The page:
This week’s discussion was all about dialogue. If you missed the meeting and didn’t get the handout, you can find Thomasa’s tips for writing good dialogue over here, and here’s the rest of what the group came up with:
How your characters speak is just as important as what is said. Be descriptive, but resist the urge to get too fancy with your dialogue tags—”said” is perfectly fine, and leaning too heavily on more interesting synonyms and adverbs can clutter up your writing; basically, make them count. Realistic speech isn’t grammatically correct, so dialogue doesn’t have to be and can suffer for trying.
What characters do while speaking, listening, or waiting their turn to speak is another crucial part of dialogue—it illustrates character just as much as their words do, keeps a scene moving instead of bringing it to a screeching halt every time your characters need to chat, and can break up the page visually during a long conversation. Similarly, dialogue breaks up the page during long narration and can convey information in a more interesting way, so long as it sounds natural and isn’t simply exposition with quotation marks around it.
Dialogue is characterization: vocabulary, tone, dialect, articulation, length of speech and how often a character chooses to speak. Distinctive dialogue sets characters apart and shows that the writer knows them well. How characters speak to one another can also reveal character dynamics. When you’re in a bind, let your characters talk for a while. Let them banter, argue, and ramble. Give them small talk and inside jokes. You may not end up using all of the material the exercise turns up, but it can help you get to know your characters, their personalities, needs, and motives, and the results will be dialogue that feels natural and and characters who feel lived-in.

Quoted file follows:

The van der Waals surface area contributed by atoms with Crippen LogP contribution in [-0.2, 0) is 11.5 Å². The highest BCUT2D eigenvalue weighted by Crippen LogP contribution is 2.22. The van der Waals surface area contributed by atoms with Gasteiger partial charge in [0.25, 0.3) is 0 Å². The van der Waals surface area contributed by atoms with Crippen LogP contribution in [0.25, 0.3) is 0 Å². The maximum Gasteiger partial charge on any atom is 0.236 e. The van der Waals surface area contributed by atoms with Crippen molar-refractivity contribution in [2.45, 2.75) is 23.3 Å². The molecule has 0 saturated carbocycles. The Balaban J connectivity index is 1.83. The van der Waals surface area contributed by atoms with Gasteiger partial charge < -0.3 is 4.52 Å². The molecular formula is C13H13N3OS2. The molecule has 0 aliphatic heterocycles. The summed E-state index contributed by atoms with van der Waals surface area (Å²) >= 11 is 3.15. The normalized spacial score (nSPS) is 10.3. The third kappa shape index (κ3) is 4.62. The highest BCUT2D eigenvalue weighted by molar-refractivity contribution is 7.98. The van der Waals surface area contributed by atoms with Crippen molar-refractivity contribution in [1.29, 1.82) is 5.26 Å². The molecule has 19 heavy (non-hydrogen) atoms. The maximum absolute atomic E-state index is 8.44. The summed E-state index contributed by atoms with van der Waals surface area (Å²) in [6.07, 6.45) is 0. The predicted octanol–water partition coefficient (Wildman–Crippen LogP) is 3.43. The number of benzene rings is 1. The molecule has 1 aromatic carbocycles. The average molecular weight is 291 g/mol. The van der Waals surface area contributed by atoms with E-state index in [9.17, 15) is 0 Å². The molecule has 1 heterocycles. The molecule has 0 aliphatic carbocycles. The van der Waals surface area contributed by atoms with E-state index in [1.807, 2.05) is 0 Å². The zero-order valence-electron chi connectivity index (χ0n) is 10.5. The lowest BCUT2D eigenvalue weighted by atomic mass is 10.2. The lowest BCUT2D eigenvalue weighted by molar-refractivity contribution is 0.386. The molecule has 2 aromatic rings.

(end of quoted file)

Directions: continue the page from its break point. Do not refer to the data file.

The same goes for plot: characters choose to offer information, to tell secrets, to leave out details or context, to lie outright. This can create tension, conflict, mystery, disrupting or furthering your plot.
Have somebody read your dialogue aloud. Hearing it outside your own head, without the notes you’re imagining when you write it, can highlight where your dialogue stumbles and whether it’s hitting home the way you imagine it.
A character’s thoughts don’t exactly follow the same rules as dialogue—there’s less, if any, interplay with other characters—but can suffer from some of the same pitfalls, so that’s something to be aware of if you’re a fan of the inner monologue.
While we want to mimic life in writing and avoid over-the-top speech, realistic dialogue isn’t necessarily good dialogue—real speech is messy, clumsy, sometimes unbearable to listen to, much less read for hundreds of pages, because real people don’t have time to draft and revise in the middle of a conversation (though some will try). Keep an eye out for the line between “realistic enough” and “unreadable”.
Here are a few other perspectives, with the weight of a little more experience behind them. Not all advice is for everyone: you’ll see some overlap and some divergence. See what works for you.